Jan 9 – 11, 2017
Rigi Kulm
Europe/Zurich timezone
October 12: Adjusted duration and workshop fees

Iterative reconstruction and three-phase segmentation of low-contrast undersampled time-lapse X-ray synchrotron data

Jan 9, 2017, 3:40 PM
Rigi Kulm

Rigi Kulm


Dr Daniil Kazantsev (The University of Manchester)


Technological advances in tomographic acquisition speeds allow multiple 3D data to be acquired in a short period of time, meaning that the structural changes of an object can be interpreted as a function of time. Dynamic experiments are crucial since they can shed a light on structural changes under realistic conditions. The critical limitation of dynamic imaging is a number of projections required per scan. While reducing the angular density of projections increases scans frequency (with less incorporated motion per time-frame), reconstruction from undersampled data poses major difficulties related to mathematical ill-posedness of inversion. Iterative image reconstruction (IIR) methods are much better adapted to deal with ill-posed inversion from undersampled measurements than direct methods as they use error-correcting refinements in iterations and allow the use of a priori information. In order to demonstrate the possibilities of IIR for time-lapse data we will show a challenging case of reconstructing undersampled low-contrast dynamic data of ice-cream. The temperature of a sample changes during the experiment which leads to various structural deformations and interesting physical phenomena to occur. Although IIR reconstruction significantly improves contrast and SNR of images, segmentation of three-phase material (air, ice-crystals, ice-matrix) remains a challenge. We will present a novel post-processing approach to tackle the problem of varying intensities within one-phase region which impedes successful segmentation.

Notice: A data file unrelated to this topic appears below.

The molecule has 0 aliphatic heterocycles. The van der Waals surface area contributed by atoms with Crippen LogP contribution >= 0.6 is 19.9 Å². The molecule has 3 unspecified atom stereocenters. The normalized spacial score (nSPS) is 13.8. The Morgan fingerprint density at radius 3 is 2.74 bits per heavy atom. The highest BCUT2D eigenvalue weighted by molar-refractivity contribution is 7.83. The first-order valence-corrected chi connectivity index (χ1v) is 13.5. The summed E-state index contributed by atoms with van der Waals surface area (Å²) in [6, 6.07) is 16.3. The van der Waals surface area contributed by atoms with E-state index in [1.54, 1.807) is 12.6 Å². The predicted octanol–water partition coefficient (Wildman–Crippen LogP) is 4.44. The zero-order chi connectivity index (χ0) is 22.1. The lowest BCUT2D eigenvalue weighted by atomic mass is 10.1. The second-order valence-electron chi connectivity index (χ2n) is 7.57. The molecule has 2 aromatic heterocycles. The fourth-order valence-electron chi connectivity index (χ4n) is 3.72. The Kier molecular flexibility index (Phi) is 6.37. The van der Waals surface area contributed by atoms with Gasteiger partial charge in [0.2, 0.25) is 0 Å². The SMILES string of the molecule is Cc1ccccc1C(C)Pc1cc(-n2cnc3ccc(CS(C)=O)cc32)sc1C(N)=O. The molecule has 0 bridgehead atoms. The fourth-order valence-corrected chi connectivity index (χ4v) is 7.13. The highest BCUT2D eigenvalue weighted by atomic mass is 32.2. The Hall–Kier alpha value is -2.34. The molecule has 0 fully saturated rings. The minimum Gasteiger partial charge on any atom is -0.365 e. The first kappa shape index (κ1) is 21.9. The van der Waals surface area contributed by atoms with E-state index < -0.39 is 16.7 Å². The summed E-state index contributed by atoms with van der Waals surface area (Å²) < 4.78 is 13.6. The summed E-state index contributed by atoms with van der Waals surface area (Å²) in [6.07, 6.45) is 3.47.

Primary author

Dr Daniil Kazantsev (The University of Manchester)


Dr Anders Kaestner (Paul Scherrer Institut, NIAG) Dr Enyu Guo (The University of Manchester) Prof. Peter Lee (The University of Manchester)

Presentation materials

There are no materials yet.